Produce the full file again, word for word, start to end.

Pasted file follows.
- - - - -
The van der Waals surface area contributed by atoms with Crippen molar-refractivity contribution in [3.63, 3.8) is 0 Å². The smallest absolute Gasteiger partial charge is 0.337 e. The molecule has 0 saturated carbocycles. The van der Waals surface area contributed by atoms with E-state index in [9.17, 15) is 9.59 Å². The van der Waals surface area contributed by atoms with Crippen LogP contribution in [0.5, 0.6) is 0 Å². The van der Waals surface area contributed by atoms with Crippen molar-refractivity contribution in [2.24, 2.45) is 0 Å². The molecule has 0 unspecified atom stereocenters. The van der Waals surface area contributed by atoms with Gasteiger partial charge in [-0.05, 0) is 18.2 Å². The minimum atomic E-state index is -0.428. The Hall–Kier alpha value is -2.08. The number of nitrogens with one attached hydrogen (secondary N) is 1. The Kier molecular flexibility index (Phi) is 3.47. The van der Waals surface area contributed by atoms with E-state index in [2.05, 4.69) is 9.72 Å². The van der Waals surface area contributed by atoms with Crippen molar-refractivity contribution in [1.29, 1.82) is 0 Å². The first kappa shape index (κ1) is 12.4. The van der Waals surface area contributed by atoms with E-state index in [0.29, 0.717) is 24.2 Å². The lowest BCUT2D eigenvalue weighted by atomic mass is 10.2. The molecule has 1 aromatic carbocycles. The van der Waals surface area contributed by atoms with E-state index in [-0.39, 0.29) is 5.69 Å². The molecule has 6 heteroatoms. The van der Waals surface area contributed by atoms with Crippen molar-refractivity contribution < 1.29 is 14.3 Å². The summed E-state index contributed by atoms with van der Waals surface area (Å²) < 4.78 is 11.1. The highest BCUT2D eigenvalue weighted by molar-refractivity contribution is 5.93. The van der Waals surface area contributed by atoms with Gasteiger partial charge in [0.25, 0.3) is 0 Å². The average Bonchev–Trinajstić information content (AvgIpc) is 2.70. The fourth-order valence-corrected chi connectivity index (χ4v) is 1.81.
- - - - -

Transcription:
The van der Waals surface area contributed by atoms with Crippen molar-refractivity contribution in [3.63, 3.8) is 0 Å². The smallest absolute Gasteiger partial charge is 0.337 e. The molecule has 0 saturated carbocycles. The van der Waals surface area contributed by atoms with E-state index in [9.17, 15) is 9.59 Å². The van der Waals surface area contributed by atoms with Crippen LogP contribution in [0.5, 0.6) is 0 Å². The van der Waals surface area contributed by atoms with Crippen molar-refractivity contribution in [2.24, 2.45) is 0 Å². The molecule has 0 unspecified atom stereocenters. The van der Waals surface area contributed by atoms with Gasteiger partial charge in [-0.05, 0) is 18.2 Å². The minimum atomic E-state index is -0.428. The Hall–Kier alpha value is -2.08. The number of nitrogens with one attached hydrogen (secondary N) is 1. The Kier molecular flexibility index (Phi) is 3.47. The van der Waals surface area contributed by atoms with E-state index in [2.05, 4.69) is 9.72 Å². The van der Waals surface area contributed by atoms with Crippen molar-refractivity contribution in [1.29, 1.82) is 0 Å². The first kappa shape index (κ1) is 12.4. The van der Waals surface area contributed by atoms with E-state index in [0.29, 0.717) is 24.2 Å². The lowest BCUT2D eigenvalue weighted by atomic mass is 10.2. The molecule has 1 aromatic carbocycles. The van der Waals surface area contributed by atoms with E-state index in [-0.39, 0.29) is 5.69 Å². The molecule has 6 heteroatoms. The van der Waals surface area contributed by atoms with Crippen molar-refractivity contribution < 1.29 is 14.3 Å². The summed E-state index contributed by atoms with van der Waals surface area (Å²) < 4.78 is 11.1. The highest BCUT2D eigenvalue weighted by molar-refractivity contribution is 5.93. The van der Waals surface area contributed by atoms with Gasteiger partial charge in [0.25, 0.3) is 0 Å². The average Bonchev–Trinajstić information content (AvgIpc) is 2.70. The fourth-order valence-corrected chi connectivity index (χ4v) is 1.81.